Hong Kong/Outlying Islands

Hong Kong's Outlying Islands (離島 lèih dóu) are a generic label for the other 234 islands, islets and rocks in the territory.

For tourists, the most popular islands include:


Lantau Island

Lantau Island is Hong Kong's largest island, and is actually part of the New Territories. It is also well connected to Kowloon via the MTR metro system. It is not part of this article, therefore please refer to the Lantau article for more details.

Hong Kong's islands have been and to some extent continue to be Hong Kong's hinterland, home to rustic fishing villages battered by the occasional typhoon, monasteries run by hardscrabble monks and little else. However, the last decade or so have seen some changes. The islands are car-free, so expect plenty of bicycles and a chance to escape the noise, aggression and air pollution associated with the modern motor car.

Peng Chau offers an unpretentious and less hectic experience than other islands.

Get in

Travelling to the Outlying Islands is much simpler and easier than many visitors might suppose. Most tourists and local residents use the frequent and inexpensive ferry services to travel to their preferred island. The exceptions to this rule are the smaller and more remote islands where you will need to either hire a boat to take you there or investigate the less frequent and more informal boat services that can, sometimes, be hard to find. However, most Hong Kong people never concern themselves with the smaller islands, so simply head for the Central ferry terminals (alongside the Star Ferry) and make your choice. Having an Octopus card will speed you through the gates because some ferry services only accept payment using coins or Octopus.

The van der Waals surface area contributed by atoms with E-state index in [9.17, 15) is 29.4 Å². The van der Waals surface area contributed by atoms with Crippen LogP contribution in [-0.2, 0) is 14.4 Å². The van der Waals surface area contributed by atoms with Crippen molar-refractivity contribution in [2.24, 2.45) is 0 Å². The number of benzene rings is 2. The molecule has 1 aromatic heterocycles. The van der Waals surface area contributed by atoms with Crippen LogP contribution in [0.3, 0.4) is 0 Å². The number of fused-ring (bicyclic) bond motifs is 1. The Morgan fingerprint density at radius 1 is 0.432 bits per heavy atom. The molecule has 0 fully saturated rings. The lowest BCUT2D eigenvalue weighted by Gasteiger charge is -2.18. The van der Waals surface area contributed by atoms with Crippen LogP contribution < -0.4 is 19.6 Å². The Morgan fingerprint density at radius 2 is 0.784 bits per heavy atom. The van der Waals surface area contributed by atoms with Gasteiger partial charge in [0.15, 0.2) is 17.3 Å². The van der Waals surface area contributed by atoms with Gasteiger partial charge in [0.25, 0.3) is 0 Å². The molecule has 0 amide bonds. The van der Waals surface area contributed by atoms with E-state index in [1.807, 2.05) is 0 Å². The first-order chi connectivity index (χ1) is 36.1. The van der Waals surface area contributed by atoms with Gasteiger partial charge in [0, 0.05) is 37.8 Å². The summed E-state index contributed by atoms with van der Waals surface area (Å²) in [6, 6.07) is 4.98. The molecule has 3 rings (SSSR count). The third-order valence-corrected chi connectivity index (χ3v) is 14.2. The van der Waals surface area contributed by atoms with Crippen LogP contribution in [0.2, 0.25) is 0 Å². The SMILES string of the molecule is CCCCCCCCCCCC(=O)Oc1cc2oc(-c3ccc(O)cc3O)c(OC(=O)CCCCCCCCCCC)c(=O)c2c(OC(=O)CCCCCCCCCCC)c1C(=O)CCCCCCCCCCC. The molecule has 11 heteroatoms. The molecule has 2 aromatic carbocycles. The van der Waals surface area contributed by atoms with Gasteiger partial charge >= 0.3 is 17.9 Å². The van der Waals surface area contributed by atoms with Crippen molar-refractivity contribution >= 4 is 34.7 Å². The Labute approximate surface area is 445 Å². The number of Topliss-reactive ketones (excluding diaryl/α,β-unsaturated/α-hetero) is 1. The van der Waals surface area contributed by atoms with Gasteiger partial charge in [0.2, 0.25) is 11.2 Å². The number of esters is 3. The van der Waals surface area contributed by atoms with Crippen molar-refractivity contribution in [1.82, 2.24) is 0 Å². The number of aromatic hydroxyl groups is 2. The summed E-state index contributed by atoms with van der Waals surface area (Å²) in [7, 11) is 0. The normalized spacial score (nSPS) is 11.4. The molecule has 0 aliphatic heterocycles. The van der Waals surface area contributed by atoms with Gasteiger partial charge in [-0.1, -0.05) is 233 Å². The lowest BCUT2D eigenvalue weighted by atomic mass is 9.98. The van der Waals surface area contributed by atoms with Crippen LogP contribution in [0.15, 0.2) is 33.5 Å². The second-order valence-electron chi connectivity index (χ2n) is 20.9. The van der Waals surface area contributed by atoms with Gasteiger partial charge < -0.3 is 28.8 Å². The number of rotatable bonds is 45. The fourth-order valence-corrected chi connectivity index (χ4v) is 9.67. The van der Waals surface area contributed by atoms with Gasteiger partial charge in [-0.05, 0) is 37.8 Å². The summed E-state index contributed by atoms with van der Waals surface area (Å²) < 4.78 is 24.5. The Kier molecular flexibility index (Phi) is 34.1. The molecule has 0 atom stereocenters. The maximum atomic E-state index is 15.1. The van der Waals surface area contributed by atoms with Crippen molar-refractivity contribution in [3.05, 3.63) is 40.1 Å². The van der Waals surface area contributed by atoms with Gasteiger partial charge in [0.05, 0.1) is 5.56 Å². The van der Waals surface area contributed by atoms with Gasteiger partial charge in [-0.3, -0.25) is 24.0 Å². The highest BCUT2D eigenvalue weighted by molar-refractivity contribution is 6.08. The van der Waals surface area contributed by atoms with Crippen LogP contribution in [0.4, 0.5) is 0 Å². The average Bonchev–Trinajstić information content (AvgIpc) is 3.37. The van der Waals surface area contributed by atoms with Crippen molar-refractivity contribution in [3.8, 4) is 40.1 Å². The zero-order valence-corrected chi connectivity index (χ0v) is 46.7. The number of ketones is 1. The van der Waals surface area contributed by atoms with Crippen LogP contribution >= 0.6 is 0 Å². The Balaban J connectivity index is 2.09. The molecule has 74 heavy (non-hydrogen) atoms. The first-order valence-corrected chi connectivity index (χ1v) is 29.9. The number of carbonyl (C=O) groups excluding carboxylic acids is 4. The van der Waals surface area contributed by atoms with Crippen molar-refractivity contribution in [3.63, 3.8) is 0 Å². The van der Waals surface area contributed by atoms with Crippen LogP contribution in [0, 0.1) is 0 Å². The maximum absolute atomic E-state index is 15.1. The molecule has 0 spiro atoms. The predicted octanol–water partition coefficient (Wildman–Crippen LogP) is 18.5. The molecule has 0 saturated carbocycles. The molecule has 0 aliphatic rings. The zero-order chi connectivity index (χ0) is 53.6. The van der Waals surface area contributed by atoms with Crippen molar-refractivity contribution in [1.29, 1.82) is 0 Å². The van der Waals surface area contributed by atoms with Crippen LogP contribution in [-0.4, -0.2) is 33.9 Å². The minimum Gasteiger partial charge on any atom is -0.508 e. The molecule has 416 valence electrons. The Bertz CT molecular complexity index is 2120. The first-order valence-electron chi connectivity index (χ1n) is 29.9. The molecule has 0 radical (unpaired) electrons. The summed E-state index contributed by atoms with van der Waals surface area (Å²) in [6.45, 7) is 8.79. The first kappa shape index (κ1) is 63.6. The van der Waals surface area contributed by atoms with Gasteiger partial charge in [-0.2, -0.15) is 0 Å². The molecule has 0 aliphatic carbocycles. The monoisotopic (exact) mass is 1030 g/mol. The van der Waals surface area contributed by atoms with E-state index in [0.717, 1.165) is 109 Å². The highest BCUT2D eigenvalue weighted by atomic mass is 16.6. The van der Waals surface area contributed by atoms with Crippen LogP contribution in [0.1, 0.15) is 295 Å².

See the main Hong Kong article on how to get and use the Octopus Card.

Some services impose a 50% surcharge for travel on Sundays and public holidays. Therefore, it's usually cheaper and less crowded to visit during the week or on Saturdays. Paying more for a premium seat on a ferry is usually a disappointing experience.

By boat

Ferries for all major islands of interest depart from the Outlying Islands pier in Central, to the west of the Star Ferry terminal. The largest operators are New World First Ferry and the Hong Kong and Kowloon Ferry Company . Some ferries come in slow (or "ordinary") and fast versions. The slow ferry is generally available every other departure, so if the fast ferry comes every thirty minutes, the slow ferry will come every hour. When time tables show an asterisk beside a departure time, it usually means that a slow ferry is available in addition to the fast ferry.

There is also a local ferry service [ from Aberdeen to Lamma Island (Mo Tat and Sok Kwu Wan).

Get around

On the islands you're pretty much restricted to walking, renting a bike ($10 an hour or $30 a day is typical) or catching a kaido (街渡 gāaidouh), a small ferry, from one pier to the next.


Besides participating in the festivals, tourist can visit different sites, for example the temples and caves.


There are not many shopping bargains on the islands. However, beach items tend to be more reasonably priced.


Lamma and Cheung Chau are well known for a large number of seafood restaurants. The decor of the restaurants are generally basic but clean and should never be seen as an indication of the quality of the food which is usually high.


Aside from a few pubs on Lamma, the nightlife in the islands is pretty quiet. Island drinking usually amounts to no more than either a few bottles of cheap Chinese beer, or endless cups of jasmine tea.


Accommodation on these islands is fairly limited compared to Kowloon and Hong Kong island and consists mainly of guest houses (a few of which call themselves hotels).

This article is issued from Wikivoyage - version of the Wednesday, August 05, 2015. The text is available under the Creative Commons Attribution/Share Alike but additional terms may apply for the media files.